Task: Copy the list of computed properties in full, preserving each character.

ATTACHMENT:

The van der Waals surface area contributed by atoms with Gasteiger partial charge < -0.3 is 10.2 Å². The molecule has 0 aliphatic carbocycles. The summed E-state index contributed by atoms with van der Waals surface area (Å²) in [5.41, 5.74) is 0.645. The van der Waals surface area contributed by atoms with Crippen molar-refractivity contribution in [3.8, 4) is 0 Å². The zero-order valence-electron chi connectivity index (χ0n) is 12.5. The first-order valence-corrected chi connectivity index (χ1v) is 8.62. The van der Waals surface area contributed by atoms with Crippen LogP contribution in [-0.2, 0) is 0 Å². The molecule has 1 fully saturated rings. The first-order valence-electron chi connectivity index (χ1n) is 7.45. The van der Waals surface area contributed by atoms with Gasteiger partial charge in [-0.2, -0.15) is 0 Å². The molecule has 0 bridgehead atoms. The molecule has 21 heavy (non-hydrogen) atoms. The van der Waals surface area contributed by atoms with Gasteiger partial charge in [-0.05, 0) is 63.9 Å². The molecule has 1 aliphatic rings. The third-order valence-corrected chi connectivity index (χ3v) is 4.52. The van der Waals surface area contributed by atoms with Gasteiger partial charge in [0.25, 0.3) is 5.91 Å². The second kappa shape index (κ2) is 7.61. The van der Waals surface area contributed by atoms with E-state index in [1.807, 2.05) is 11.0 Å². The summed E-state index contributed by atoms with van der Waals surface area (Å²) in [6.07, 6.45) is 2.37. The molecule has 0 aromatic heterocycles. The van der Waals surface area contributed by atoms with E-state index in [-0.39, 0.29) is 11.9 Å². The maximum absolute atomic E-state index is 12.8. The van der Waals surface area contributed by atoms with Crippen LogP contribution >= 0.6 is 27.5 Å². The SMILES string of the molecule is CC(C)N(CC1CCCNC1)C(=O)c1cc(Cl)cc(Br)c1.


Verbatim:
The van der Waals surface area contributed by atoms with Gasteiger partial charge < -0.3 is 10.2 Å². The molecule has 0 aliphatic carbocycles. The summed E-state index contributed by atoms with van der Waals surface area (Å²) in [5.41, 5.74) is 0.645. The van der Waals surface area contributed by atoms with Crippen molar-refractivity contribution in [3.8, 4) is 0 Å². The zero-order valence-electron chi connectivity index (χ0n) is 12.5. The first-order valence-corrected chi connectivity index (χ1v) is 8.62. The van der Waals surface area contributed by atoms with Crippen LogP contribution in [-0.2, 0) is 0 Å². The molecule has 1 fully saturated rings. The first-order valence-electron chi connectivity index (χ1n) is 7.45. The van der Waals surface area contributed by atoms with Gasteiger partial charge in [-0.2, -0.15) is 0 Å². The molecule has 0 bridgehead atoms. The molecule has 21 heavy (non-hydrogen) atoms. The van der Waals surface area contributed by atoms with Gasteiger partial charge in [-0.05, 0) is 63.9 Å². The molecule has 1 aliphatic rings. The third-order valence-corrected chi connectivity index (χ3v) is 4.52. The van der Waals surface area contributed by atoms with Gasteiger partial charge in [0.25, 0.3) is 5.91 Å². The second kappa shape index (κ2) is 7.61. The van der Waals surface area contributed by atoms with E-state index in [1.807, 2.05) is 11.0 Å². The summed E-state index contributed by atoms with van der Waals surface area (Å²) in [6.07, 6.45) is 2.37. The molecule has 0 aromatic heterocycles. The van der Waals surface area contributed by atoms with E-state index in [-0.39, 0.29) is 11.9 Å². The maximum absolute atomic E-state index is 12.8. The van der Waals surface area contributed by atoms with Crippen LogP contribution >= 0.6 is 27.5 Å². The SMILES string of the molecule is CC(C)N(CC1CCCNC1)C(=O)c1cc(Cl)cc(Br)c1.